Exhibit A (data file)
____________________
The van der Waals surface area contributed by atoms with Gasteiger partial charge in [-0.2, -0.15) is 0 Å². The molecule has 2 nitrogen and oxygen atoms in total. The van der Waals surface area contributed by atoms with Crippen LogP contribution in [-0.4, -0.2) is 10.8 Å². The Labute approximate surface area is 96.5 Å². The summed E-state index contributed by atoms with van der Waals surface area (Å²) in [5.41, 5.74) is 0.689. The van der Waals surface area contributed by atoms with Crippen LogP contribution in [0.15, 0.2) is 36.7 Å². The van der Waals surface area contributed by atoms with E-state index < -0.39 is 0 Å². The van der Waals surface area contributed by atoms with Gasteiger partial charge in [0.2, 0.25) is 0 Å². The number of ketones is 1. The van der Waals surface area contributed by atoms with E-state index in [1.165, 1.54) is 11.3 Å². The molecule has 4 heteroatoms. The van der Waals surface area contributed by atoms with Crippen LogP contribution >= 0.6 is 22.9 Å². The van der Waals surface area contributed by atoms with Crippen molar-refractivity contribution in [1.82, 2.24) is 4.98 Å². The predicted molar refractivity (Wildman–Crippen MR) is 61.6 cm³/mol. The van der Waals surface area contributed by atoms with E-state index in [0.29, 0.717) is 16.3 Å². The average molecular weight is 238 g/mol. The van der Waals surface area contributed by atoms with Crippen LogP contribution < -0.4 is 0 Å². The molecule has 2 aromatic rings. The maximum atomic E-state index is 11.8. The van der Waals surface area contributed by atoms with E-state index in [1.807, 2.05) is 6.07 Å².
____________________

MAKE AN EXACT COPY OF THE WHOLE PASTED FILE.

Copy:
The van der Waals surface area contributed by atoms with Gasteiger partial charge in [-0.2, -0.15) is 0 Å². The molecule has 2 nitrogen and oxygen atoms in total. The van der Waals surface area contributed by atoms with Crippen LogP contribution in [-0.4, -0.2) is 10.8 Å². The Labute approximate surface area is 96.5 Å². The summed E-state index contributed by atoms with van der Waals surface area (Å²) in [5.41, 5.74) is 0.689. The van der Waals surface area contributed by atoms with Crippen LogP contribution in [0.15, 0.2) is 36.7 Å². The van der Waals surface area contributed by atoms with E-state index < -0.39 is 0 Å². The van der Waals surface area contributed by atoms with Gasteiger partial charge in [0.2, 0.25) is 0 Å². The number of ketones is 1. The van der Waals surface area contributed by atoms with E-state index in [1.165, 1.54) is 11.3 Å². The molecule has 4 heteroatoms. The van der Waals surface area contributed by atoms with Crippen LogP contribution >= 0.6 is 22.9 Å². The van der Waals surface area contributed by atoms with Crippen molar-refractivity contribution in [1.82, 2.24) is 4.98 Å². The predicted molar refractivity (Wildman–Crippen MR) is 61.6 cm³/mol. The van der Waals surface area contributed by atoms with E-state index in [0.29, 0.717) is 16.3 Å². The average molecular weight is 238 g/mol. The van der Waals surface area contributed by atoms with Crippen LogP contribution < -0.4 is 0 Å². The molecule has 2 aromatic rings. The maximum atomic E-state index is 11.8. The van der Waals surface area contributed by atoms with E-state index in [1.807, 2.05) is 6.07 Å².